BERLIN (AFP) — German Chancellor Angela Merkel's coalition government plans to commit at least $110 billion on climate protection by 2030, according to a draft policy paper being discussed Thursday.
Merkel's conservatives and the center-left Social Democrats were expected to haggle late into the night on the details before the landmark policy package was to be announced Friday.
The European Union’s biggest economy is set to miss its climate targets for next year but has committed itself to meeting the 2030 goal of a 55% cut in greenhouse gas emissions from 1990 levels.
Export powerhouse Germany accounts for around 2% of the worldwide emissions blamed for heating the Earth's atmosphere, melting ice caps, rising sea levels and intensifying violent weather.
After two blistering summers and a wave of Fridays For Future student strikes and other environmental protests, the Merkel government has faced rising pressure to step up its efforts to protect the climate.
The coalition looks to commit to spending "in the triple digit billions," at least 100 billion euros, according to the nearly 140-page draft paper titled "Climate Protection Program 2030," seen by Agence France-Presse.
The document states that "the additional investments in climate-friendly measures will support the economy" and help future-proof Germany as a business, trade and investment location.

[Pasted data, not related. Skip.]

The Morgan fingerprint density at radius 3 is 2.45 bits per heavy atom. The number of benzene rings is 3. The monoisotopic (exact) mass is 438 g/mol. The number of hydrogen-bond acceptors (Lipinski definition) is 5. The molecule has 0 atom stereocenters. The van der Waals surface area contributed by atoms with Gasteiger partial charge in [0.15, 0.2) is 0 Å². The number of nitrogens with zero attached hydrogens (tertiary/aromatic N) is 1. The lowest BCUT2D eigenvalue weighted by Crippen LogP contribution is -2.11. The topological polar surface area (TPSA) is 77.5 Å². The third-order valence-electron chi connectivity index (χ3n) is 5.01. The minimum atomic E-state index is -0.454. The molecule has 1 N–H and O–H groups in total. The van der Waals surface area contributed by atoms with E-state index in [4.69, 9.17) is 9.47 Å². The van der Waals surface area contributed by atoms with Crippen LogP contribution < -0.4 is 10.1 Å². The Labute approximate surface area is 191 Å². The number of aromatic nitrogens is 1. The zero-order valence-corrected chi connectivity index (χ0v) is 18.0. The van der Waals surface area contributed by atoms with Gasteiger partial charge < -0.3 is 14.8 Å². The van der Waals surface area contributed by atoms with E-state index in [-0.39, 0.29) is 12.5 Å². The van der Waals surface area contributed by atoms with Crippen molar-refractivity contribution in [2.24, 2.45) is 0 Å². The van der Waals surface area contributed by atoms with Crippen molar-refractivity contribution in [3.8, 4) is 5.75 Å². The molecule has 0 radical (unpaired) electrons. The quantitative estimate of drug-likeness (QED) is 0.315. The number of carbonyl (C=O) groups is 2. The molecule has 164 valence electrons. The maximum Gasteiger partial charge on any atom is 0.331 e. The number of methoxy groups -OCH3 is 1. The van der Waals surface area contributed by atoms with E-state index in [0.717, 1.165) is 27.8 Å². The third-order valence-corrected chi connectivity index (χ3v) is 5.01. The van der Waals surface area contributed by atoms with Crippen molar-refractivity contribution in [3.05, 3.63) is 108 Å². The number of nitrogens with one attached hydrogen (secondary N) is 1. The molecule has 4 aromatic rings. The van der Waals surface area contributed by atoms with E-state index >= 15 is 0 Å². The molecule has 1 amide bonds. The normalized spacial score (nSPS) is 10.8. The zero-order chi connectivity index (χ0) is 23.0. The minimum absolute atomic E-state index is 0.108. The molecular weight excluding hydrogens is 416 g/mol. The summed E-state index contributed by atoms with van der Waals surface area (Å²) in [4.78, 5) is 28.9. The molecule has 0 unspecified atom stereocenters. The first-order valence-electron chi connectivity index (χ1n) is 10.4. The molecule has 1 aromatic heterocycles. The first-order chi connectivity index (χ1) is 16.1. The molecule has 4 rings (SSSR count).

Germany wants to implement "a variety of effective and ambitious measures to reduce greenhouse gas emissions" and help "preserve the foundation for life on Earth," the draft paper says.
Measures listed would tackle emissions in the energy and industrial sectors, housing, transport, agriculture, waste management and the state apparatus itself.
The government aims to step up subsidies for purchase of zero-emission electric vehicles and expand the country's underdeveloped electric car-charging infrastructure.
It would also raise tax incentives for making buildings more energy efficient and promote alternative fuels, local public transport and climate-friendly freight transport.
The two coalition parties are unresolved on how to better price harmful carbon emissions from oil, gas and coal into economic activity, to incentivize clean alternatives.
While Merkel's party wants to expand trading of emission certificates, the Social Democrats have called for a carbon tax.
Merkel's government will announce its plan on the day expected to see the biggest international wave of climate strikes yet by the Fridays for Future movement and the hundreds of civic groups that support it.
© Agence France-Presse
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